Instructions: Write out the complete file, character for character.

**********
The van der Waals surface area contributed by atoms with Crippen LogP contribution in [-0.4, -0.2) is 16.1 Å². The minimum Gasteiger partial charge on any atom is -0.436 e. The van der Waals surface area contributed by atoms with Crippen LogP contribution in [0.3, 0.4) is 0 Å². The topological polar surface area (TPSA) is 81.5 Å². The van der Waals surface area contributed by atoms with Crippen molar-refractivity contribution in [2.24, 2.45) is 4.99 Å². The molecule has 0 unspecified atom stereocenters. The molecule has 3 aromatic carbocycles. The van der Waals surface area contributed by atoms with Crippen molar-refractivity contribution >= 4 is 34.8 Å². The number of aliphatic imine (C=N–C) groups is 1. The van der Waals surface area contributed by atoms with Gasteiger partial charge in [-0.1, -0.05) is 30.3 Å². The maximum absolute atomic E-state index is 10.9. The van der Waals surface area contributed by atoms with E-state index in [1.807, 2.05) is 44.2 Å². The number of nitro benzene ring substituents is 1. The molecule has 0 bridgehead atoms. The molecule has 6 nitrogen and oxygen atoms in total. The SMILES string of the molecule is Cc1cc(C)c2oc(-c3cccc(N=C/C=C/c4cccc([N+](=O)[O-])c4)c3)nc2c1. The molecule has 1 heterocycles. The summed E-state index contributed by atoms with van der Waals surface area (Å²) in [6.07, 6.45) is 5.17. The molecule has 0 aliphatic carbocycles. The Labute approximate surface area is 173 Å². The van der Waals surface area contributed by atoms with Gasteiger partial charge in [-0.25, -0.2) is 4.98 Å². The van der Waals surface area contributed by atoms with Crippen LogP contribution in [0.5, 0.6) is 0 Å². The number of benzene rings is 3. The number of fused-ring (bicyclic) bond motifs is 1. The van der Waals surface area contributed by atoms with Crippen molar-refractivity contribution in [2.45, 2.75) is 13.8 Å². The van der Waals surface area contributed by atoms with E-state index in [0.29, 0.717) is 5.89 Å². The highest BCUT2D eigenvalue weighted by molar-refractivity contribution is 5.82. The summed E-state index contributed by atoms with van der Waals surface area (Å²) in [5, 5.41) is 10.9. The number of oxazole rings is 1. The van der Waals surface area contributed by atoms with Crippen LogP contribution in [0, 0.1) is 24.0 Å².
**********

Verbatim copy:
The van der Waals surface area contributed by atoms with Crippen LogP contribution in [-0.4, -0.2) is 16.1 Å². The minimum Gasteiger partial charge on any atom is -0.436 e. The van der Waals surface area contributed by atoms with Crippen LogP contribution in [0.3, 0.4) is 0 Å². The topological polar surface area (TPSA) is 81.5 Å². The van der Waals surface area contributed by atoms with Crippen molar-refractivity contribution in [2.24, 2.45) is 4.99 Å². The molecule has 0 unspecified atom stereocenters. The molecule has 3 aromatic carbocycles. The van der Waals surface area contributed by atoms with Crippen molar-refractivity contribution >= 4 is 34.8 Å². The number of aliphatic imine (C=N–C) groups is 1. The van der Waals surface area contributed by atoms with Gasteiger partial charge in [-0.1, -0.05) is 30.3 Å². The maximum absolute atomic E-state index is 10.9. The van der Waals surface area contributed by atoms with E-state index in [1.807, 2.05) is 44.2 Å². The number of nitro benzene ring substituents is 1. The molecule has 0 bridgehead atoms. The molecule has 6 nitrogen and oxygen atoms in total. The SMILES string of the molecule is Cc1cc(C)c2oc(-c3cccc(N=C/C=C/c4cccc([N+](=O)[O-])c4)c3)nc2c1. The molecule has 1 heterocycles. The summed E-state index contributed by atoms with van der Waals surface area (Å²) in [6.07, 6.45) is 5.17. The molecule has 0 aliphatic carbocycles. The Labute approximate surface area is 173 Å². The van der Waals surface area contributed by atoms with Gasteiger partial charge in [-0.25, -0.2) is 4.98 Å². The van der Waals surface area contributed by atoms with Crippen LogP contribution in [0.5, 0.6) is 0 Å². The number of benzene rings is 3. The number of fused-ring (bicyclic) bond motifs is 1. The van der Waals surface area contributed by atoms with Crippen molar-refractivity contribution in [2.45, 2.75) is 13.8 Å². The van der Waals surface area contributed by atoms with E-state index in [0.29, 0.717) is 5.89 Å². The highest BCUT2D eigenvalue weighted by molar-refractivity contribution is 5.82. The summed E-state index contributed by atoms with van der Waals surface area (Å²) in [5, 5.41) is 10.9. The number of oxazole rings is 1. The van der Waals surface area contributed by atoms with Crippen LogP contribution in [0, 0.1) is 24.0 Å².